In defence of middleware

This mini-rant sprang from a discussion on The Chaos Engine about middleware, in answer to the question: “even if it’s the best engine available is it really worth being locked in to anything other than in-house, license-uninhibited tech?”

That depends on whether you’re interested in building games or shipping games. You’re trading many man-months of effort on a new / unknown engine versus a non-trivial licencing cost. How many games do you have to ship on your internal engine before the difference in cost becomes positive? And what do you do with all those engine developers you’re carrying once the engine is done? Because they’re part of your burn-rate now.

Making your own tech is simultaneously the risky option for the business, and the safe option for the developers. Why? Because as long as you can persuade someone to bankroll it, there’s a tonne of work to do, and it’s nice, tangible work with obvious goals and milestones. You know when you’re done. You know what you’re making. The customers are the other developers on your team, and they’re not nearly as fickle as the public. It’s a lot easier to find success in building your own engine than it is to find success making and shipping games.

That is super short-term thinking though. Because once you’ve succeeded in making the engine, you’ve still got to ship a successful game, and worse, you’ve probably got to ship several successful games before the engine development effort is paid back. Plus your engine will have a lifespan just like they all do: if you don’t profit enough from the games made on it in that lifespan, then it’s been a net loss.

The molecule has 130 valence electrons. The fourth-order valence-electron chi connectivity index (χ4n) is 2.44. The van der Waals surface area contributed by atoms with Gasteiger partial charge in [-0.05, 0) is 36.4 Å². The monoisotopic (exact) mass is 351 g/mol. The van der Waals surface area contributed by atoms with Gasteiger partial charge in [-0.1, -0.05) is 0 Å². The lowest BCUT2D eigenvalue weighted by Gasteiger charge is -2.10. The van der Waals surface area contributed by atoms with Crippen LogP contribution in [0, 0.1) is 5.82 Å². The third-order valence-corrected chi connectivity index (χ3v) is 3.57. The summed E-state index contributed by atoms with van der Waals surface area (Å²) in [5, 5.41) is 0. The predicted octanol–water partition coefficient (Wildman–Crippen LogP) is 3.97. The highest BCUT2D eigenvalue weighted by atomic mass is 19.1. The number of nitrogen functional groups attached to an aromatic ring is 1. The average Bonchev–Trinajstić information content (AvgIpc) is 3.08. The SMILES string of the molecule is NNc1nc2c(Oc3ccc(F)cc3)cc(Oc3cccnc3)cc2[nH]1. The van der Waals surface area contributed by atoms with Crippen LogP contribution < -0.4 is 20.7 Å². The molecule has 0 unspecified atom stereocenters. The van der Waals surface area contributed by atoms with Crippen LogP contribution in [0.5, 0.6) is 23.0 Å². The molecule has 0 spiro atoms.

It’s no wonder that individual developers don’t like middleware. It’s clunky, it rarely fits right with what you’re trying to make, and you’ve got little to no control over its development. But “it’s expensive” isn’t a great argument against it, because the alternative is expensive too. It’s not risk-free, but it’s certainly less risky than doing it yourself. It’s a known cost, and in most cases a known risk. Fundamentally, it frees your employers from having to take a gamble on the tech you build, and when the money they’re gambling on your tech is money that they could be gambling on your games, I don’t think that’s really very attractive.

I’d prefer to be working for a smaller company that can be more agile, more robust, and capable of shipping more games, over a company that’s carrying an engine development team, that has to build games based on tech that won’t be done till some future date, and which has less capital to work with because it’s invested a chunk of it in an engine that has yet to pay that money back.

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Last modified: August 14 2014.